Blessings of a Bluebird

The place was there, yet it was incomplete. It flourished; the meadow always did, but never in the manner as it did now. Under his care, it not only flourished, but also bloomed to life even the rarest of blossoms. The reinvention of the land had taken years; it was beautiful before, but now nestled comfortably upon the borders of breathtaking. Yet, it remained incomplete.

He glanced about him, admiring his handiwork. A bluebird nested near to the borders upon which he roamed the land, yet, she made it a point to visit each day as he came there. The bluebird was now counted among his dearest friends, yet his paradise remained incomplete. He knew there was a grand, exquisite thing missing, yet he knew not how to transfer it there. He needed to learn the art of persuasion and tongue of charm.

Upon one of the days he visited the meadow, he told a fox of his troubles and asked for her tongue of charm.

"Charm is not an object I can give, but it is a language learned for different reasons," the fox explained. "You must prove your intentions worthy of my time and effort."

And the man did so, doing as the fox wished for days on end during the long summer months that he could afford to spend. He watched the fox's pups as she went out hunting and she occasionally offered him a bite to eat of the small animals she gathered. He took his share only to be polite and did vanish it away magically when her eyes were not trained upon him.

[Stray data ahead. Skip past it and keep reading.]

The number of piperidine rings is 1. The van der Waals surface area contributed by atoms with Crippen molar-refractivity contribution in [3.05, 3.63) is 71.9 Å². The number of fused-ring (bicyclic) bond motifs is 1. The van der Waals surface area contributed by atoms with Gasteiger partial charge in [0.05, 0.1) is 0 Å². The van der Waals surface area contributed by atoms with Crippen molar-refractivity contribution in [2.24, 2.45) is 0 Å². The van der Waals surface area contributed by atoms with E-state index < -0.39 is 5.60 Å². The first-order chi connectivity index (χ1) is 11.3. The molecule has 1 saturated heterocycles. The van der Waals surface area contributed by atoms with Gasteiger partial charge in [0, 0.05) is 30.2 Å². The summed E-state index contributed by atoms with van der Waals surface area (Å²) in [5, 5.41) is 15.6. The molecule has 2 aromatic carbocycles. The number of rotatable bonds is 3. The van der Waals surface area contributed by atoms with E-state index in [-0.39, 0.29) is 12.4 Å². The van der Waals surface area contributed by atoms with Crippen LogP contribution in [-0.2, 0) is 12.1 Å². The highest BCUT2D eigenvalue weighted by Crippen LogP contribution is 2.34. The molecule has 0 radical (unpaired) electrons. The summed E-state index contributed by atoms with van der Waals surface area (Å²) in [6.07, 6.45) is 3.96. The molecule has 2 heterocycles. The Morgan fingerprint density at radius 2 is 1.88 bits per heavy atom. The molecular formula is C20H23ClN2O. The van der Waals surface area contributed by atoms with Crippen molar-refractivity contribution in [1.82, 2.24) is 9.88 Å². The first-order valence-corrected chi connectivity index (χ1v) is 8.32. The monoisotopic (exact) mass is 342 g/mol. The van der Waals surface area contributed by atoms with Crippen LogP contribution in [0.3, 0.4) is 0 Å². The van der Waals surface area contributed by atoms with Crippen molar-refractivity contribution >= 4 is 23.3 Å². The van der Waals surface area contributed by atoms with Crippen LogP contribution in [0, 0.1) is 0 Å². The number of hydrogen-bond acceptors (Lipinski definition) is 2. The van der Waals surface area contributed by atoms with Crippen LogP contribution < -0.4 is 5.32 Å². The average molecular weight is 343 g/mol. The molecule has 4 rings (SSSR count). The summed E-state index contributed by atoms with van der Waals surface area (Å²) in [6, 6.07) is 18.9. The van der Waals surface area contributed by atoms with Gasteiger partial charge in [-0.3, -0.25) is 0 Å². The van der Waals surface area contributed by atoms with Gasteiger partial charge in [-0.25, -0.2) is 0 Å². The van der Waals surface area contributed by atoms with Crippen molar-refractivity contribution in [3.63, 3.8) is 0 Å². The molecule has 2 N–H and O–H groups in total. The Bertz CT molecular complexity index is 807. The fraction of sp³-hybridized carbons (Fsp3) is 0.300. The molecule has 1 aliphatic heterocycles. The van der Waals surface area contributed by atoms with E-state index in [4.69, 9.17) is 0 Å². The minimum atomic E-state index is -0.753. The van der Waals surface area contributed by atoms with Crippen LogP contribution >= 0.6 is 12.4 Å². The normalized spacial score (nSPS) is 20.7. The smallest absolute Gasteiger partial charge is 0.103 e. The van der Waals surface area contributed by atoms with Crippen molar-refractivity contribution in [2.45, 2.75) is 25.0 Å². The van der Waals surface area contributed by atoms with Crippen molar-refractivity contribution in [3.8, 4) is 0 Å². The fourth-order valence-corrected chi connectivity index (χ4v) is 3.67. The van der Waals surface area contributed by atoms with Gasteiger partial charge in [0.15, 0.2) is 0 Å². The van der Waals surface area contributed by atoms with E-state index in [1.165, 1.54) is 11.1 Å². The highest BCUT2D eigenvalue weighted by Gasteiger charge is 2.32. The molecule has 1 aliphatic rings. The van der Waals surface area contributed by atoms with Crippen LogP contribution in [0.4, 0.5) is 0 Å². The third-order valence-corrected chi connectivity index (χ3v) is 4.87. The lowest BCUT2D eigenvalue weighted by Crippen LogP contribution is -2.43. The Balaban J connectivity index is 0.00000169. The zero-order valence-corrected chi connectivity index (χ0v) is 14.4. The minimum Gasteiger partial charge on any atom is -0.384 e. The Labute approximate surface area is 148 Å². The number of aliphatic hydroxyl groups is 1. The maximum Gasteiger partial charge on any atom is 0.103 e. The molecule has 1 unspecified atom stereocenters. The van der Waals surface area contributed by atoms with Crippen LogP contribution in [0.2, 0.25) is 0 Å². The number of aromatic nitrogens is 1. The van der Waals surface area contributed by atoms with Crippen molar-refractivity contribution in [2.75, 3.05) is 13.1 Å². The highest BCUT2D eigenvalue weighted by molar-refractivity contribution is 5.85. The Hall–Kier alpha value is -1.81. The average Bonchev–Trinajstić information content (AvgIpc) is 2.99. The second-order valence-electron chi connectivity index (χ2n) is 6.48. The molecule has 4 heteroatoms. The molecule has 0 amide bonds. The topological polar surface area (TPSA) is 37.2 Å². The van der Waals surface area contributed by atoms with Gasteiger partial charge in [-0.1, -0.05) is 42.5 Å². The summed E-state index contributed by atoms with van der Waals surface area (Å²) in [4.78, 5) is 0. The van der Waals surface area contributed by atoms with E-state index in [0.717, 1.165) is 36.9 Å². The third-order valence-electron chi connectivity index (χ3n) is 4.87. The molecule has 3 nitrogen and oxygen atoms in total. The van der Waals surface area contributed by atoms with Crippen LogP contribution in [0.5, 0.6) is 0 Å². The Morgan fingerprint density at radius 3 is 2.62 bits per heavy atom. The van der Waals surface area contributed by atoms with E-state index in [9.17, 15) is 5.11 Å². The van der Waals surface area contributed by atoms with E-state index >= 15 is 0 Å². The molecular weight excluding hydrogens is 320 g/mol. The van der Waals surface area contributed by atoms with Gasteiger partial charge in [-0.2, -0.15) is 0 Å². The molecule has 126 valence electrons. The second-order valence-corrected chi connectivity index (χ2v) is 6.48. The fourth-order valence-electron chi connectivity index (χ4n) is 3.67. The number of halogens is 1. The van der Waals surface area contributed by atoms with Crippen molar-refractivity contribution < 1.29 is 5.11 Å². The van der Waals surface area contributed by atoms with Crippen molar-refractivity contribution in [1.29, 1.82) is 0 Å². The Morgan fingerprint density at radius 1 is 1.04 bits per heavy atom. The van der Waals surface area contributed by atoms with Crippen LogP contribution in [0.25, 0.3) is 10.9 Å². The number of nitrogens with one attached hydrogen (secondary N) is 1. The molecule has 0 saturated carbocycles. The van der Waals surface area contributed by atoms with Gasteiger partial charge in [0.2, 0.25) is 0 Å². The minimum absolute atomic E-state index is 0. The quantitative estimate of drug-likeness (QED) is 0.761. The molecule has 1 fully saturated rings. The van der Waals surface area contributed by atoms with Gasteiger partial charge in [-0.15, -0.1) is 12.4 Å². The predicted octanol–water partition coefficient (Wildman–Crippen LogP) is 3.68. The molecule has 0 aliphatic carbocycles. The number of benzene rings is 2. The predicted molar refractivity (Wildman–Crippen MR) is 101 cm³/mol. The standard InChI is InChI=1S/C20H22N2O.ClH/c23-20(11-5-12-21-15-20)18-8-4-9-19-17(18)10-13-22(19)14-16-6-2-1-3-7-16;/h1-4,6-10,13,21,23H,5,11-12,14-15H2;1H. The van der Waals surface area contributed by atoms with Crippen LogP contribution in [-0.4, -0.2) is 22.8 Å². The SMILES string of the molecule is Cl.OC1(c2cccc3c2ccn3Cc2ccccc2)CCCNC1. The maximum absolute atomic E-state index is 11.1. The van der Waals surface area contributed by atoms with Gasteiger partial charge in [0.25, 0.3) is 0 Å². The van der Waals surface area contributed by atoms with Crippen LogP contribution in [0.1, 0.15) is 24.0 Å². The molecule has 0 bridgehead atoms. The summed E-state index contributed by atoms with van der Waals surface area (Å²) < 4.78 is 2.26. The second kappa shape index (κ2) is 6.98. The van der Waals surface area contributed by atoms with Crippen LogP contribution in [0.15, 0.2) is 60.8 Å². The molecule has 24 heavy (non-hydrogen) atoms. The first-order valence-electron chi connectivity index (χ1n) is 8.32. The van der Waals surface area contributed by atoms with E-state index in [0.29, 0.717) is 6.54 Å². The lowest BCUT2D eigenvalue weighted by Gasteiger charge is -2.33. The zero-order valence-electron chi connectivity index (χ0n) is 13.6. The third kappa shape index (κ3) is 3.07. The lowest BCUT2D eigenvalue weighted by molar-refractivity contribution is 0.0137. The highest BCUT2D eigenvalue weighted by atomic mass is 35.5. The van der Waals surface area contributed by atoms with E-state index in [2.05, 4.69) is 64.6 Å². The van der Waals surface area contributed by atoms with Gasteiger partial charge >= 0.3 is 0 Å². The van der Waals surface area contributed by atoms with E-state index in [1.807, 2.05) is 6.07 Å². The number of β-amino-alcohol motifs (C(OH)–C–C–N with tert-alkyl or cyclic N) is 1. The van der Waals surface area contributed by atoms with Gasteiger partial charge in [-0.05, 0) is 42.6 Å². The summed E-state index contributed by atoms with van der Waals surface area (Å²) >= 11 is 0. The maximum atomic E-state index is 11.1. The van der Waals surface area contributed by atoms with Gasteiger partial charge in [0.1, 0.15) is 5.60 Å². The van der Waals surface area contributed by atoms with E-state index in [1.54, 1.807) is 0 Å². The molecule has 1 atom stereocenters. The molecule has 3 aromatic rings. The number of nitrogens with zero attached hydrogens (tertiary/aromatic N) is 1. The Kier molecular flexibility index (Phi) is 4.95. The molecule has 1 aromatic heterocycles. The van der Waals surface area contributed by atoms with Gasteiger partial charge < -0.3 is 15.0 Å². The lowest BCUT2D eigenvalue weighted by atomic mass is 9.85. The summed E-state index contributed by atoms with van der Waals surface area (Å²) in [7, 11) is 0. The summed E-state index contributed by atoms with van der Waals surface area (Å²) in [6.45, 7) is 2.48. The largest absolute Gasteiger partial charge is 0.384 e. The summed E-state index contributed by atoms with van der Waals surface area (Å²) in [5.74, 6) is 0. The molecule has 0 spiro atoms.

One day came that the den was threatened by an evil force, which wished to gain a fox or two to eat. The man defended the home with magic and the mother fox arrived home just as the force was driven away.

"Your intentions are certain… I will teach you what I know," the fox told him and he waited patiently before she gave him the last words. "Honesty is the best policy… Charm, though handy, means nothing without sincerity. Give it graciously and it will be accepted." The fox refused to say anymore on the matter, despite the man's persistent questioning. He decided that he would put the wise fox's words to good use and he continued onwards with his lonely summer months. He wished that he could learn persuasion, yet knew not where to look.